How Often Should Your Business Post On Social Media Anyway?
This is something that is key to getting right for your business - post too much and you risk becoming a nuisance and annoying people; post too little and people will forget you even exist!
Plus on average only 11% of your followers will see each Facebook post you make in the first place...so we'll start there, and I will cover Twitter later too.
Facebook said back in 2013 that on average every time someone visits their News Feed there are 1,500 stories from friends, people they follow and business pages they like waiting for them; which Facebook filters to try and make sure you see the most relevant, interesting posts rather than what someone eats for breakfast every single day of the week.
So while you don't want to be 'that' person posting their breakfast every day, you are fighting with 1,499 other posts to get noticed, meaning getting the balance right is crucial.
One way of getting your posting frequency right would be to test it for yourself - are your posts getting any engagement (likes/shares/comments) or converting to hits on your website?
How many people are seeing them?
If the answer is 'not many' and you already have a good number of followers, then either the content of your posts isn't right, or you just aren't posting enough for your followers to notice (and I'm assuming here you already know that once a month isn't enough!).
On the other hand, if you are posting frequently (more than once a day) and when you check your Facebook Insights you notice you are losing followers and not encouraging much in the way of engagement either, maybe it's time to reconsider how often you post, and again look at your content.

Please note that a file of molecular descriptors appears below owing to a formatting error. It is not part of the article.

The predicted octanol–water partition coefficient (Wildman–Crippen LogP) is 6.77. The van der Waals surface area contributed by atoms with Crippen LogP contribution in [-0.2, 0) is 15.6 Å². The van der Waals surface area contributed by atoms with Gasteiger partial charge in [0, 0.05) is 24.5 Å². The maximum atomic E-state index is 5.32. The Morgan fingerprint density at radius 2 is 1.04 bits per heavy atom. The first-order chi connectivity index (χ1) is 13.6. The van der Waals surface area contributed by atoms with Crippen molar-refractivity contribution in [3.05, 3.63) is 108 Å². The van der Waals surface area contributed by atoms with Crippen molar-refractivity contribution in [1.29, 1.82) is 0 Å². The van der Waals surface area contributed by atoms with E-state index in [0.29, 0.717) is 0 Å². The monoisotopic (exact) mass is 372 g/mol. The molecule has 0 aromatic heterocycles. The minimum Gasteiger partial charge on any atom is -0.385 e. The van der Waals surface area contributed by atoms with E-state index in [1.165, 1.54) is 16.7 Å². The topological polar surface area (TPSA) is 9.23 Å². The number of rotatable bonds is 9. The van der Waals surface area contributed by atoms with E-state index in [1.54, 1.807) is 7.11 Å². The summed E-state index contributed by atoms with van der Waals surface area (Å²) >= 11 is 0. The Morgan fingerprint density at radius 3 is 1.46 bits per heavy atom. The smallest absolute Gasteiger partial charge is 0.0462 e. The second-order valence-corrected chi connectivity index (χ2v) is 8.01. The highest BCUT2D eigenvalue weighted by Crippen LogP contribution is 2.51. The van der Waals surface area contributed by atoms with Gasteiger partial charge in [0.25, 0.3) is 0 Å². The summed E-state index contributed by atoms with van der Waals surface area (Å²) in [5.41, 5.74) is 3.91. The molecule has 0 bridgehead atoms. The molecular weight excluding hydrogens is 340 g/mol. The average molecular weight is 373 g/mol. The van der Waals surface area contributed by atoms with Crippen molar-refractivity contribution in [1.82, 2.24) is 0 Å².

Clearly, being an important subject this has been given attention by numerous social media experts in particular, the old 'two Facebook posts a day' theory you might have heard already.
Interestingly this shows that only pages with over 10,000 followers benefitted from seeing more clicks per post as they posted more frequently, with clicks peaking at between 1-2 posts a day (31-60 per month in the chart above) but then dropping off somewhat at more than this.
For businesses with over 1k but less than 10k followers, the 'sweet spot' seems to be at between 5-15 posts per month; and for those with under 200 to a thousand followers just over one post per week got the most clicks.
However, this study does ignore a couple of important factors - like awareness and the goal of each post.
Not all posts will demand a click (e.g a simple piece of info or update), and even posts that don't generate a click but are still seen help keep your business at the front of people's minds ready for whenever they might need your services.
The results above also possibly reflect the fact that a page with over 10k followers most likely has some form of organised social media strategy and management behind it to deliver increased clicks from their audience as they post more; as opposed to someone like a local plumber who has a few hundred followers mainly made up of people they know in person, and who doesn't have time to post often or with any real strategy involved.